The first thing that Sweden's Advertising Ombudsman (RO) Elisabeth Trotzig wanted to stress was that “RO makes judgments on adverts, not memes”.
For anyone unfamiliar with the story so far, Stockholm-based internet service provider Bahnhof shared the meme, officially titled 'Disloyal man walking with his girlfriend and looking amazed at another seductive girl' as part of a recruitment advert. It labelled the boyfriend “you”, the girlfriend “your current workplace” and the second girl “Bahnhof”, prompting hundreds of accusations of sexism from commenters on Facebook and Instagram.
A total of 15 private individuals reported the advert to RO, and the watchdog's jury came to a unanimous decision that it was “gender-discriminatory”. Not only were women presented as “interchangeable sex objects”, the RO judgment claimed, with some of its members arguing that the ad also showed a stereotypical and “degrading” image of men.
The RO does not have the power to impose sanctions or call for the removal of the advert, but Trotzig explained: “It is the industry's body for reviewing and checking advertisements, to check they adhere to the ICC Code.”
“We don't have any legislation at all on sexist advertising,” stressed Trotzig, a trained lawyer and marketer who became the country's first Advertising Ombudsman ten years ago – and stated her ambition to crack down on sexist advertising at the time.
“It is entirely down to self-regulation by the industry. We can go a bit further than perhaps a court could have done. We can also say that it is the RO that sets the standard and the practice for the industry, and it can be slightly stricter in its assessments, precisely to ensure that trust in advertising is retained and to show that no further legislation is needed.”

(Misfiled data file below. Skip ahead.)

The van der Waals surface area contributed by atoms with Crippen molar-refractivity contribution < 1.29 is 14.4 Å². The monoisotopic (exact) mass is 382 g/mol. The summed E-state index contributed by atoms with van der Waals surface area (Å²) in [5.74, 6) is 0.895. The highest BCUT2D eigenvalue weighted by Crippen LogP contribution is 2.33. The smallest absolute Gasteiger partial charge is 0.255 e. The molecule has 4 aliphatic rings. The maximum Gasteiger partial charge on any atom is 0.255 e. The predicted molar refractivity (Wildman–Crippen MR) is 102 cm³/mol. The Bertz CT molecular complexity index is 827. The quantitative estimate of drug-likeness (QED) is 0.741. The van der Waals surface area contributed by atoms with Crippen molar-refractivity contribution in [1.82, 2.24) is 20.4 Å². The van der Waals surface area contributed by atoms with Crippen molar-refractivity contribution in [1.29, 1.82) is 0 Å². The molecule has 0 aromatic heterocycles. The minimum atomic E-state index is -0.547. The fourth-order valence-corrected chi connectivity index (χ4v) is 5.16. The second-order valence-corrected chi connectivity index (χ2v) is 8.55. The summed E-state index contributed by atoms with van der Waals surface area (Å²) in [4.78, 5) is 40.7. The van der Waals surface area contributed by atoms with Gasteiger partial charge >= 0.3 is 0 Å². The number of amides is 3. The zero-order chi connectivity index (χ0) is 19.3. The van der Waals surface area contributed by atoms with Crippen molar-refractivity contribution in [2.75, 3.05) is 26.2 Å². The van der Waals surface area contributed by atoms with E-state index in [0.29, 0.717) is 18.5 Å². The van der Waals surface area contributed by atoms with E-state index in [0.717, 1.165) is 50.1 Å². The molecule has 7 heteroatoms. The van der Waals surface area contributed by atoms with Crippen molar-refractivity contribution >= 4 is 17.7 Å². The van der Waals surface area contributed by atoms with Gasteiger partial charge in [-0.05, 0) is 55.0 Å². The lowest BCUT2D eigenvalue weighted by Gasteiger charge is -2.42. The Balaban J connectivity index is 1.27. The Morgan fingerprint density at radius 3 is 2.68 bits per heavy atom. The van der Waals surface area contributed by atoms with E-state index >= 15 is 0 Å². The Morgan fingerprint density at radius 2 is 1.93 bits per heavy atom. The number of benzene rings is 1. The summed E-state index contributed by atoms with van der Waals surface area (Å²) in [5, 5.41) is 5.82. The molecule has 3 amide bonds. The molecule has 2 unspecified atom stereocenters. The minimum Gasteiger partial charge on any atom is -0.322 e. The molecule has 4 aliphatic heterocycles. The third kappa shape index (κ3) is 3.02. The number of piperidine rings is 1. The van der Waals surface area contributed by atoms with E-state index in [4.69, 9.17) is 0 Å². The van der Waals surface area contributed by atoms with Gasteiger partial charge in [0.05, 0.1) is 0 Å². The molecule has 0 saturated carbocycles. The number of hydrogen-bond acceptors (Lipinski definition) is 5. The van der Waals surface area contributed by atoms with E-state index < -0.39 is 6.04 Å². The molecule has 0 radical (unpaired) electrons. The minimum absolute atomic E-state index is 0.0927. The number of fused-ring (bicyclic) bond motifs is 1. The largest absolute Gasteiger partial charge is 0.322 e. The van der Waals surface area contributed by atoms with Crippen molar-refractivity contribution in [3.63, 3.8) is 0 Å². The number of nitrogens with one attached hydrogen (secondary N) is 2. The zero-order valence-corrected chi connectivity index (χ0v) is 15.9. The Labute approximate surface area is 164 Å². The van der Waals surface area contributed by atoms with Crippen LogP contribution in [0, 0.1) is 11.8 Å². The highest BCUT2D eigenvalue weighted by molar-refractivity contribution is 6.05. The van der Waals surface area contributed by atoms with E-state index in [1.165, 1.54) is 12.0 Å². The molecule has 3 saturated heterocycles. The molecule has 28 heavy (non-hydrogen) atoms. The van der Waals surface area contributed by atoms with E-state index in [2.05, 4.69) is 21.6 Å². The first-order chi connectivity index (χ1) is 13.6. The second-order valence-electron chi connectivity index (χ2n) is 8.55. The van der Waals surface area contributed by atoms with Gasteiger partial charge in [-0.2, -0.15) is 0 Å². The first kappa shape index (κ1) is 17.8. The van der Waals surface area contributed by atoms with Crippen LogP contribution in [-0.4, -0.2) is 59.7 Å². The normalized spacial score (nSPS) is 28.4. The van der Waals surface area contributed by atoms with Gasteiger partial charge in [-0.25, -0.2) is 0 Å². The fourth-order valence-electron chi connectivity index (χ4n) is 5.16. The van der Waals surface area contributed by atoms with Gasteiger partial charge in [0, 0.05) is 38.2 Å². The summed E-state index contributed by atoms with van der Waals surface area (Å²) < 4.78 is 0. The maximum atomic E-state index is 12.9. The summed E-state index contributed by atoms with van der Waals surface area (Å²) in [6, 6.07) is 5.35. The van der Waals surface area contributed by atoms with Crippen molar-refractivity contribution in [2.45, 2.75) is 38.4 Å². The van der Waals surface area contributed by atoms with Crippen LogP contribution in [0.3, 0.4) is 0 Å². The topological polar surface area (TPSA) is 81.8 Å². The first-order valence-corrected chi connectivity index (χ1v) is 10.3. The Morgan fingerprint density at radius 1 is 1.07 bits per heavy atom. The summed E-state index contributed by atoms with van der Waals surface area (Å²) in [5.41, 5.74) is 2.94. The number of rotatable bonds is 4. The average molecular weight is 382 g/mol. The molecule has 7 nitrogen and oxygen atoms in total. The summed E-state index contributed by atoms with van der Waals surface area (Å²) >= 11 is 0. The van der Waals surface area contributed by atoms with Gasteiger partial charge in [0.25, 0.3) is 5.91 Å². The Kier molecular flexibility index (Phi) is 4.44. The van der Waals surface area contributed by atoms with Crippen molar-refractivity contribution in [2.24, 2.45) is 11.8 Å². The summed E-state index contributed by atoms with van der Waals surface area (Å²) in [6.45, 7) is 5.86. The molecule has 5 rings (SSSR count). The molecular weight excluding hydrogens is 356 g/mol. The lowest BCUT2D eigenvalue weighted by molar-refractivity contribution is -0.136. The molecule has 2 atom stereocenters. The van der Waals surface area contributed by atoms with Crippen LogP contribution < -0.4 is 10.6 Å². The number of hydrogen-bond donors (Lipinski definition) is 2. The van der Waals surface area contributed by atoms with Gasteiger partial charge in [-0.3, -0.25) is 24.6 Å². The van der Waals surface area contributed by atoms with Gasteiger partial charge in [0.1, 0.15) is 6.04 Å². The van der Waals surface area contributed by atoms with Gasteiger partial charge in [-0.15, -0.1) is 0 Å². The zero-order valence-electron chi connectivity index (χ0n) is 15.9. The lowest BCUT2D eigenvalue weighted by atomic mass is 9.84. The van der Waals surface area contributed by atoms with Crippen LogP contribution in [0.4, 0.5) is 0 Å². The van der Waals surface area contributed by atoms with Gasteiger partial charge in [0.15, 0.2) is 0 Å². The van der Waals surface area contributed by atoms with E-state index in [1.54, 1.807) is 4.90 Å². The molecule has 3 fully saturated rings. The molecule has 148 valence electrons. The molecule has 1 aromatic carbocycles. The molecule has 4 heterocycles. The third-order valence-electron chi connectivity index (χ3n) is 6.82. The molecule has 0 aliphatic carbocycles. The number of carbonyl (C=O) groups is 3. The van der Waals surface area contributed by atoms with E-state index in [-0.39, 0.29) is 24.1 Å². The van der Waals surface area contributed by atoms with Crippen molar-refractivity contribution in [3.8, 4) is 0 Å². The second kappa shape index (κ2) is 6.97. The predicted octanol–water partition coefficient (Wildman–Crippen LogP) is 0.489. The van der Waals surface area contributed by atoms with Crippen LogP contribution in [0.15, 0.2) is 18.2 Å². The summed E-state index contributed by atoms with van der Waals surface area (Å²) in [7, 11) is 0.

“Just at the moment, investigating gender-discriminatory advertising is part of an assignment the Advertising Ombudsman has been given by the government, it's the Department of Culture. It's about the fact we [members of the advertising industry] have to show that we can take responsibility and follow regulation, also so that consumers can trust the industry.”
The decision was made by the six members of the RO jury, which includes representatives from the advertising industry, academia, and consumer organizations, as well as the chairperson. Trotzig explained that their role was to examine the rules of the International Chamber of Commerce, and in this case article four, applying to gender discrimination.
The two criteria for ruling an advert to be gender-discriminatory are men or women being presented in an “objectifying” way or in “stereotypical gender roles”.
One of the main criticisms from the company behind the advert and many online commenters was that the judgment failed to take into account the context of meme culture. In memes, Bahnhof argued that “gender is usually irrelevant in this context”.
In its judgment, the RO acknowledged that humour and exaggeration could serve to “mitigate gender-discriminatory impressions”, but also noted that “there is a risk that what you want to ironize or make fun of is instead reinforced”.
When asked by The Local if this was the first decision made by the RO relating to meme culture, Trotzig replied: “I can't really answer that. But what the jury has been looking at is how the image was used in the advert; it's the advert that's been judged, not the meme in itself. If someone takes an artwork and uses it as an illustration for an advert, the judgment is about the advert and not the artwork. It was an overall assessment that the jury made, on the image and text and how they were used in an advert. In this context, they found that it was gender-discriminatory. “
As for whether she was surprised by the huge global reaction, she said that the reports in newspapers from countries all over the globe were “obviously” unexpected. Trotzig believes the story became news fodder partly because of a lack of clarity that the advert and not the meme was the subject of the decision, and partly because of Sweden's progressive culture in terms of gender equality.
“It may also be because Sweden is in the front line with tackling sexist advertising and has come a long way. Now it's also happening in other countries, but the question of equality has been a big issue in Sweden for a very long time. Consumers don't want to see sexism in adverts here,” she explained.